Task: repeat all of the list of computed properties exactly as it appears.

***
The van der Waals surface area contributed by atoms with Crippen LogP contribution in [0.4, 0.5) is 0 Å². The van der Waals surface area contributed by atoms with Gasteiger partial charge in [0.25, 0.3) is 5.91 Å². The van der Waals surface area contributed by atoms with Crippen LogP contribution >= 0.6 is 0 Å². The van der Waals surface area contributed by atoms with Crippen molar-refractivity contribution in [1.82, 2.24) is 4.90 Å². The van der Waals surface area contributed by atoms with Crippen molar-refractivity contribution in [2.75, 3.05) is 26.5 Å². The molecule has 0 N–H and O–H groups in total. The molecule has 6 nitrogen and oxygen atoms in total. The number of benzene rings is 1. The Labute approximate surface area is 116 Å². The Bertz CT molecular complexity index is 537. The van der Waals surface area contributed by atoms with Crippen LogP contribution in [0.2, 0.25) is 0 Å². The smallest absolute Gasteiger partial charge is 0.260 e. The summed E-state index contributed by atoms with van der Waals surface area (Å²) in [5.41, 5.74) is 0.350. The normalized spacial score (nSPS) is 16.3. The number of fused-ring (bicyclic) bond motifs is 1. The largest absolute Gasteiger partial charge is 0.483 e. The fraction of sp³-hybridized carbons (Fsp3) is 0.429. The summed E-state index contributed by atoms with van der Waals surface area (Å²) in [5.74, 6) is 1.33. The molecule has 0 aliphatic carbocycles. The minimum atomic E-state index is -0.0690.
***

The van der Waals surface area contributed by atoms with Crippen LogP contribution in [0.4, 0.5) is 0 Å². The van der Waals surface area contributed by atoms with Gasteiger partial charge in [0.25, 0.3) is 5.91 Å². The van der Waals surface area contributed by atoms with Crippen LogP contribution >= 0.6 is 0 Å². The van der Waals surface area contributed by atoms with Crippen molar-refractivity contribution in [1.82, 2.24) is 4.90 Å². The van der Waals surface area contributed by atoms with Crippen molar-refractivity contribution in [2.75, 3.05) is 26.5 Å². The molecule has 0 N–H and O–H groups in total. The molecule has 6 nitrogen and oxygen atoms in total. The number of benzene rings is 1. The Labute approximate surface area is 116 Å². The Bertz CT molecular complexity index is 537. The van der Waals surface area contributed by atoms with Crippen LogP contribution in [0.2, 0.25) is 0 Å². The smallest absolute Gasteiger partial charge is 0.260 e. The summed E-state index contributed by atoms with van der Waals surface area (Å²) in [5.41, 5.74) is 0.350. The normalized spacial score (nSPS) is 16.3. The number of fused-ring (bicyclic) bond motifs is 1. The largest absolute Gasteiger partial charge is 0.483 e. The fraction of sp³-hybridized carbons (Fsp3) is 0.429. The summed E-state index contributed by atoms with van der Waals surface area (Å²) in [5.74, 6) is 1.33. The molecule has 0 aliphatic carbocycles. The minimum atomic E-state index is -0.0690.